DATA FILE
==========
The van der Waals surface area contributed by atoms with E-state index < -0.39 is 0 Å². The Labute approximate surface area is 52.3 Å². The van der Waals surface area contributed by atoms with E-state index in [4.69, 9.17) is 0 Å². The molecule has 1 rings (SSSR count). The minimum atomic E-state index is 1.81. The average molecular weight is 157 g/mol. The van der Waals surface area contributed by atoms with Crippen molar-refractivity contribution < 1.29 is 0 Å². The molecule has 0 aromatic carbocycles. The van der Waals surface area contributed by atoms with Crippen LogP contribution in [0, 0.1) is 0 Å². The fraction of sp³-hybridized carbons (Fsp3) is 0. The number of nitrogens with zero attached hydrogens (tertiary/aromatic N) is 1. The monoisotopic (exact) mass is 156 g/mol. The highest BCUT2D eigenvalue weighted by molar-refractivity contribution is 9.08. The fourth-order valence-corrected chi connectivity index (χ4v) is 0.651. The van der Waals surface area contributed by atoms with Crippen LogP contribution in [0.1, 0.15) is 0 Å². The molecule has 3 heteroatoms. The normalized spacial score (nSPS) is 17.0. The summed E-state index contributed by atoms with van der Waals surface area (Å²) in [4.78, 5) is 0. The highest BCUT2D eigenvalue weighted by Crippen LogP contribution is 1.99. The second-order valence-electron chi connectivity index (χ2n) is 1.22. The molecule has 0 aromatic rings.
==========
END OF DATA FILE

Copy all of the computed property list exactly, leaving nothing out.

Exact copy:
The van der Waals surface area contributed by atoms with E-state index < -0.39 is 0 Å². The Labute approximate surface area is 52.3 Å². The van der Waals surface area contributed by atoms with E-state index in [4.69, 9.17) is 0 Å². The molecule has 1 rings (SSSR count). The minimum atomic E-state index is 1.81. The average molecular weight is 157 g/mol. The van der Waals surface area contributed by atoms with Crippen molar-refractivity contribution < 1.29 is 0 Å². The molecule has 0 aromatic carbocycles. The van der Waals surface area contributed by atoms with Crippen LogP contribution in [0, 0.1) is 0 Å². The fraction of sp³-hybridized carbons (Fsp3) is 0. The number of nitrogens with zero attached hydrogens (tertiary/aromatic N) is 1. The monoisotopic (exact) mass is 156 g/mol. The highest BCUT2D eigenvalue weighted by molar-refractivity contribution is 9.08. The fourth-order valence-corrected chi connectivity index (χ4v) is 0.651. The van der Waals surface area contributed by atoms with Crippen LogP contribution in [0.1, 0.15) is 0 Å². The molecule has 3 heteroatoms. The normalized spacial score (nSPS) is 17.0. The summed E-state index contributed by atoms with van der Waals surface area (Å²) in [4.78, 5) is 0. The highest BCUT2D eigenvalue weighted by Crippen LogP contribution is 1.99. The second-order valence-electron chi connectivity index (χ2n) is 1.22. The molecule has 0 aromatic rings.